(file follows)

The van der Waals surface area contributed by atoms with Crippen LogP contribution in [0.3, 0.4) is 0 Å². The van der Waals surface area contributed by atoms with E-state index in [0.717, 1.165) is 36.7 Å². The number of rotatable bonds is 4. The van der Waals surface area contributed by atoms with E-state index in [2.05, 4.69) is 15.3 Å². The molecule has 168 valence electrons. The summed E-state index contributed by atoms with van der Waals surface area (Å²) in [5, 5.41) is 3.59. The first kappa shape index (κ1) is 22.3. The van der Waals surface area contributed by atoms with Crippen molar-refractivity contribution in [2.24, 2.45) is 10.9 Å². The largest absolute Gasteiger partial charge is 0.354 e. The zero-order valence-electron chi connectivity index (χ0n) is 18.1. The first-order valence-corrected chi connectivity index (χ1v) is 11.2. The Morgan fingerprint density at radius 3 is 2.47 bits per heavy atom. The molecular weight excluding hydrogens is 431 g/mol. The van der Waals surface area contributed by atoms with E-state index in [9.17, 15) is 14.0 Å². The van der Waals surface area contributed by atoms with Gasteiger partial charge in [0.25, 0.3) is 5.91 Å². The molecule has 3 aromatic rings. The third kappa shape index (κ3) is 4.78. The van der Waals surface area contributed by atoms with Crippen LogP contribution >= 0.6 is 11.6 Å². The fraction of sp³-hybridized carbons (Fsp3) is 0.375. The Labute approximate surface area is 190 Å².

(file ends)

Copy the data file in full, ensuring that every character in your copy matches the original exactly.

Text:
The van der Waals surface area contributed by atoms with Crippen LogP contribution in [0.3, 0.4) is 0 Å². The van der Waals surface area contributed by atoms with E-state index in [0.717, 1.165) is 36.7 Å². The number of rotatable bonds is 4. The van der Waals surface area contributed by atoms with E-state index in [2.05, 4.69) is 15.3 Å². The molecule has 168 valence electrons. The summed E-state index contributed by atoms with van der Waals surface area (Å²) in [5, 5.41) is 3.59. The first kappa shape index (κ1) is 22.3. The van der Waals surface area contributed by atoms with Crippen molar-refractivity contribution in [2.24, 2.45) is 10.9 Å². The largest absolute Gasteiger partial charge is 0.354 e. The zero-order valence-electron chi connectivity index (χ0n) is 18.1. The first-order valence-corrected chi connectivity index (χ1v) is 11.2. The Morgan fingerprint density at radius 3 is 2.47 bits per heavy atom. The molecular weight excluding hydrogens is 431 g/mol. The van der Waals surface area contributed by atoms with E-state index in [9.17, 15) is 14.0 Å². The van der Waals surface area contributed by atoms with Gasteiger partial charge in [0.25, 0.3) is 5.91 Å². The molecule has 3 aromatic rings. The third kappa shape index (κ3) is 4.78. The van der Waals surface area contributed by atoms with Crippen LogP contribution >= 0.6 is 11.6 Å². The fraction of sp³-hybridized carbons (Fsp3) is 0.375. The Labute approximate surface area is 190 Å².